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Domestic Violence Tool To Be Implemented By Police Statewide

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The tool is a domestic violence lethality screen for first responders, a checklist with 11 questions that officers will be required to have in their car to give to victims of domestic violence. The tool is a domestic violence lethality screen for first responders, a checklist with 11 questions that officers will be required to have in their car to give to victims of domestic violence.
OKLAHOMA CITY -

Soon, police departments around the state will be required to have an extra tool to help those in domestic violence situations. A tool officials said can help save lives.

That tool is a simple piece of paper.

It is a domestic violence lethality screen for first responders, a checklist with 11 questions that officers will be required to have in their car to give to victims of domestic violence.

And it shows them where they can turn for help.

Often times when an officer walks up to a domestic related call, they don't know what they will encounter on the other side of the door. Now, they will have another way to help someone who is being mentally or physically abused.

"The officer will ask the question, and depending on the answer, they can sit down with the victim and say ‘you may not realize it, but this is a terribly lethal situation - and based on your responses, we know this is going to go from bad to worse,'" Representative Kay Floyd said.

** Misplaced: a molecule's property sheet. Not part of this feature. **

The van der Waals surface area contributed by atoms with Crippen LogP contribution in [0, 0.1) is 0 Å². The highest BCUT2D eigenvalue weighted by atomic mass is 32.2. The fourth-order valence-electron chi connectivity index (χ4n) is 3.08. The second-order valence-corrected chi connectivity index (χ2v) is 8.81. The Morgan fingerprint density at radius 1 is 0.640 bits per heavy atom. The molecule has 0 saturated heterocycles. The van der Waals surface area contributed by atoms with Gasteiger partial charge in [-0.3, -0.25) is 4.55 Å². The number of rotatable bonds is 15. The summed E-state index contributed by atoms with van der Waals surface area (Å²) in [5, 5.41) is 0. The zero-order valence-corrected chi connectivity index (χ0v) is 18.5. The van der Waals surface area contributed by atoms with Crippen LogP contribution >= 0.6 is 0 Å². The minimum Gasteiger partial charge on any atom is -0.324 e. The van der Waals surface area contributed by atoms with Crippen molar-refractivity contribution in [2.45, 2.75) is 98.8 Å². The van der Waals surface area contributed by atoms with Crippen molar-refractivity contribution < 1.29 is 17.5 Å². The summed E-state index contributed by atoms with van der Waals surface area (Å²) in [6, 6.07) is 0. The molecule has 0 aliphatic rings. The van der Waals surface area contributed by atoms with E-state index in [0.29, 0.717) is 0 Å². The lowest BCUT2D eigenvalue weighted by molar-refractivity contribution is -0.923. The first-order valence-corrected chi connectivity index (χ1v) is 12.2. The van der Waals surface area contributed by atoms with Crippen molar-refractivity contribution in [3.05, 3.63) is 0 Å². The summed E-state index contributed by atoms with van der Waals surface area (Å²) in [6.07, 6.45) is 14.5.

Floyd helped write the bill that will now require officers statewide to ask those questions to help assess a person's potential risk of danger and death.

Floyd said the YWCA's shelter is in her district, and it is one of the main reasons she became passionate about this issue. She has pages and pages of information on domestic violence that fueled her desire to do something about it.

"A lot of people in those situations are so traumatized, and just so used to the tragic pattern, that they don't really understand how bad it really is," Floyd said.

Captain Kim Flowers heads up the domestic violence division at the Oklahoma City Police department.

"For a lot of victims, it's a way of life," said Flowers. "And it is a vicious cycle."

Flowers said that vicious cycle is a hard one to break, and many victims don't know where to turn.

"One victim said if it wasn't for the officer that arrived that particular day, she wouldn't be alive right now," Flowers said.

While Flowers admits it is extra work for officers, she said their main mission is to help victims.

"That's really the long term goal," said Flowers. "It is to get them the help where they can walk away and not have to be the victim anymore."

Governor Mary Fallin just signed the measure into law last month. It is expected to take effect November 1.

In fact, both Oklahoma City and Tulsa police were part of a three-year study to determine how effective these checklists really are, and it turns out more people sought out help because if it.

Oklahoma ranks third in the nation for domestic violence related deaths.

Those same studies show back in 2012, Oklahoma City police responded to more than 36,000 domestic violence calls. That was an average of 100 each day or one every 15 minutes.

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